NASA is preparing its massive new Moon rocket for its maiden flight. There will be no crew yet but hoping to send astronauts back to the lunar surface in future missions. The vehicle, known as the Space Launch System, or SLS, is currently being taken to the Kennedy Space Center in Florida for a lift-off scheduled for 29 August.
It’s a key moment for NASA, which in December, will celebrate the 50-year anniversary of Apollo 17, the last human landing on the Moon. The agency has vowed to return with its Artemis program, using modern technology. NASA sees the return to the Moon as a way to prepare to go to Mars with astronauts sometime in the 2030s.
“This is now the Artemis generation,” Bill Nelson, NASA’s administrator, said at a press briefing. “We were in the Apollo generation, but this is a new generation, this is a new type of astronaut. And to all of us that gaze up at the moon, dreaming of the day humankind returns to the lunar surface, folks, we’re here. We are going back.”
Once launched, the goal of the mission will be to verify the SLS’s performance, test its Orion crew capsule in space and confirm its heat shield will protect the ship during a plunge back into Earth’s atmosphere. If all goes well, NASA plans to launch four astronauts on the SLS rocket’s second flight in 2024, followed by a third mission.
A massive rocket
The SLS is considered the modern equivalent of the Saturn V, the launcher built in the Apollo era — but it’s a bit more modern. It splits into segments, just like the Saturn, stacked on top of each other. The first version of the rocket is called Block 1. It’s expected to go through a series of upgrades in the coming years so that it can launch even heavier cargos beyond Earth’s orbit.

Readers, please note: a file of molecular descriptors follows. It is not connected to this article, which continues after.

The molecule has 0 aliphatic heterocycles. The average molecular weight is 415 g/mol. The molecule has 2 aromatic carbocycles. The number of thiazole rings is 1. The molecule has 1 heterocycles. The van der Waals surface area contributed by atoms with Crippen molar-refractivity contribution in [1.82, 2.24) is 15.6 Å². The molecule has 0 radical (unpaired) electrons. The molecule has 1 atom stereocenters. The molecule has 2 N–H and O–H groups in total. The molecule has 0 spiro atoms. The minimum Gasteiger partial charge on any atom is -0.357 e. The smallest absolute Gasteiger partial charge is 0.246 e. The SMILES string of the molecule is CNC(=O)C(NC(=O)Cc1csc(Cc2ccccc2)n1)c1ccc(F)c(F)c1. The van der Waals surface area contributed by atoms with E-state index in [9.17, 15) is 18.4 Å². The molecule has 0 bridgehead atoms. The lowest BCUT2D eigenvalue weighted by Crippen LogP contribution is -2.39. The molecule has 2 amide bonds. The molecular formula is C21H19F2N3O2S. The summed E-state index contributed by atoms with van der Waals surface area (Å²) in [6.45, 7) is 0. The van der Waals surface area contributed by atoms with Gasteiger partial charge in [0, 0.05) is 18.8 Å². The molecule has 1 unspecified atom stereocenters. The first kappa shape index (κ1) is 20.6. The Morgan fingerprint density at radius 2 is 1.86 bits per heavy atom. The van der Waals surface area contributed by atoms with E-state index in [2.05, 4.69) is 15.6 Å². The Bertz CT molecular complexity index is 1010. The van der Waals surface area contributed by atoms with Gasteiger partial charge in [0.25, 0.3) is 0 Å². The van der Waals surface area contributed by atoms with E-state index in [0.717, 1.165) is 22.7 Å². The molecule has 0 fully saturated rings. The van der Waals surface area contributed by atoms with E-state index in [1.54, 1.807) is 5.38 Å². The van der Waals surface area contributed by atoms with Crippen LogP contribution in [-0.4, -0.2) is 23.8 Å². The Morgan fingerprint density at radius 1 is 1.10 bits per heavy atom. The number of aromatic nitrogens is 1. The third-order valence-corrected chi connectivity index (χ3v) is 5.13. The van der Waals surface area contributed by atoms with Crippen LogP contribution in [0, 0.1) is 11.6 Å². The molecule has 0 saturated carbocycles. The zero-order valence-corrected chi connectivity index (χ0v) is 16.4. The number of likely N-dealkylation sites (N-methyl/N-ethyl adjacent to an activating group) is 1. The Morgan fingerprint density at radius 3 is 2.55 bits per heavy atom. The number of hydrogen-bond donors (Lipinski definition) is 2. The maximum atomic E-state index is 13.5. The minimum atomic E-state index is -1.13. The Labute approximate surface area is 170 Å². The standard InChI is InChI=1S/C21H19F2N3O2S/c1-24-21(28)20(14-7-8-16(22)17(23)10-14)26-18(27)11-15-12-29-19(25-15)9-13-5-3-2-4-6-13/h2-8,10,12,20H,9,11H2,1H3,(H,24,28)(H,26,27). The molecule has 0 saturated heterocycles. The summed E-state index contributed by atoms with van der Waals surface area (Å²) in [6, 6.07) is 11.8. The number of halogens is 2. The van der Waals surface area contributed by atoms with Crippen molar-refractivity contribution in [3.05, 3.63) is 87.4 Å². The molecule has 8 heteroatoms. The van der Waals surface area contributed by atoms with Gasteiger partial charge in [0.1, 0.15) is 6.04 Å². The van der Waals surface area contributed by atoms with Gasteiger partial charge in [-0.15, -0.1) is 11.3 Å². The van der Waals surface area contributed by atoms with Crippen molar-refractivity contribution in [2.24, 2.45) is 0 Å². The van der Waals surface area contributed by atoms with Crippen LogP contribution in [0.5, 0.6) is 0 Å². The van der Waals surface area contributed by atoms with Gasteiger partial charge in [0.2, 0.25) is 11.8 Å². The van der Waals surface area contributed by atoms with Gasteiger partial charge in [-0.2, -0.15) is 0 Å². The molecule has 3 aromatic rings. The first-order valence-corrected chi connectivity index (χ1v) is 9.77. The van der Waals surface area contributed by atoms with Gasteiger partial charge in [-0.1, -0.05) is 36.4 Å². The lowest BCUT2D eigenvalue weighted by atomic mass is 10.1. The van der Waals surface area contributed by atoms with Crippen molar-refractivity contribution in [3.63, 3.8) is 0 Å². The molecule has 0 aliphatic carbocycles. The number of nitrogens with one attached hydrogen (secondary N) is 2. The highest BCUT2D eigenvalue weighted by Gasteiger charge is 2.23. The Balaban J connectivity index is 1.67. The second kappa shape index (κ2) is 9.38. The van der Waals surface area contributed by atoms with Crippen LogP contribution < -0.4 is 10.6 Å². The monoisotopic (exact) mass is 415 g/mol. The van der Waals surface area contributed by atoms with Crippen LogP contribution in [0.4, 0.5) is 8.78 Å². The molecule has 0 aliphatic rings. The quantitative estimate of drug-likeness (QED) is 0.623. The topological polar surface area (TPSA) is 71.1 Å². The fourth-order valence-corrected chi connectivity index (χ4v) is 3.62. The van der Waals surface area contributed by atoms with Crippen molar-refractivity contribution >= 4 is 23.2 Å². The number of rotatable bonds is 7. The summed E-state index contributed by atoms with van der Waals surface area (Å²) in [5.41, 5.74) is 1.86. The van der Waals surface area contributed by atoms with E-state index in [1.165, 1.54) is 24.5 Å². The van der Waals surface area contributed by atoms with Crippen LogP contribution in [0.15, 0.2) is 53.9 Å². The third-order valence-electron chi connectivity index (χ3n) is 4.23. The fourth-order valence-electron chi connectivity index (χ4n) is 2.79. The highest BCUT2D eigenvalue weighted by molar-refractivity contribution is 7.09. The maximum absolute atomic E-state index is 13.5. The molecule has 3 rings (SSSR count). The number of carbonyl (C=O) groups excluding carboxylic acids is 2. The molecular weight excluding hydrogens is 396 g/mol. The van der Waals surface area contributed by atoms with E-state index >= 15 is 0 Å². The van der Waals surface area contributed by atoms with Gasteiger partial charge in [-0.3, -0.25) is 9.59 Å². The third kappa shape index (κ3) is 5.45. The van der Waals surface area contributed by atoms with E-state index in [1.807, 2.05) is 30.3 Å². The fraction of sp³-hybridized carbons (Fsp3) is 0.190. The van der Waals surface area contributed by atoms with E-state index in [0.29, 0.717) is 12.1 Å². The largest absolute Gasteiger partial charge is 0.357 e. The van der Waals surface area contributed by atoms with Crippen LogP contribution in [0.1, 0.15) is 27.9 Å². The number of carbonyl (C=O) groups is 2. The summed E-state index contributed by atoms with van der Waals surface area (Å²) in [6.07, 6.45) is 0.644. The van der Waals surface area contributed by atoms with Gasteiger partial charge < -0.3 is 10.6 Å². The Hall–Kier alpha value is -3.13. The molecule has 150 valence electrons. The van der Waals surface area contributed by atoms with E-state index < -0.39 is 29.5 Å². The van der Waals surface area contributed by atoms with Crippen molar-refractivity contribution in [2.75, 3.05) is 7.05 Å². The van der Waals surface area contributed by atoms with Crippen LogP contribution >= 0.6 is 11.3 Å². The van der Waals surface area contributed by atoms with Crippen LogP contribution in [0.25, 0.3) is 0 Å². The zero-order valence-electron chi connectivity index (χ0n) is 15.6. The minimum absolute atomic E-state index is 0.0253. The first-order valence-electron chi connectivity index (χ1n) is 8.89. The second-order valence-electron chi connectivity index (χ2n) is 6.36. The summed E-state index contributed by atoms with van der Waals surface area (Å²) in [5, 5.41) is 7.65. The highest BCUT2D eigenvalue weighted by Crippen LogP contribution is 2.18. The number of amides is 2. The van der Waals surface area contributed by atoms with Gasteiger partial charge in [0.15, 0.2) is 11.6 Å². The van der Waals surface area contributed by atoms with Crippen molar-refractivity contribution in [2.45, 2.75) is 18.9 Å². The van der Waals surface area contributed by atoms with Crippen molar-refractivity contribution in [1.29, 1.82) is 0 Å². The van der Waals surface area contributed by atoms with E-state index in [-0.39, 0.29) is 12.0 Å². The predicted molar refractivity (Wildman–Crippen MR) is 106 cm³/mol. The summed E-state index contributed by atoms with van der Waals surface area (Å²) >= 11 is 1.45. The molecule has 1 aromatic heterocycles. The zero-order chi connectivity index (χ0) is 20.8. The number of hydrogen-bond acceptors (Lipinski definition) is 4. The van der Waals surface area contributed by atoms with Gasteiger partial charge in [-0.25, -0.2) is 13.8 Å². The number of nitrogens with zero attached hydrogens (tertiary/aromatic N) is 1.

In comparison, the SLS will be 15% more powerful than Apollo’s Saturn V rockets, allowing it to send astronauts far beyond Earth and to ship equipment and cargo for crews staying away for long periods. The Orion crew capsule has also been upgraded. It’s much more spacious, a full meter wider than the historic command modules of the 1960s and 70s.
Once the SLS arrives at the launch pad, engineers will only have a week and a half to get the rocket ready for take-off. There are three possible launch opportunities, starting with August 29. If weather or technical issues prevent the rocket from taking off at this date, attempts can also be made on 2nd September and 5th September.
While NASA developed the SLS, the US billionaire Elon Musk is preparing an even larger rocket in his research and development facility in Texas. It’s called the Starship and will be important for future Artemis missions, but it’s also due to make its maiden flight. It’s designed to be totally reusable and therefore is considered cheaper to run.
A recent assessment by the Office of Inspector General, which audits NASA programs, found that the first four SLS missions would each cost over $4 billion to carry out – an amount described as unsustainable. The agency replied by saying broad changes to the way it contracts the industry would bring down production costs significantly in the future.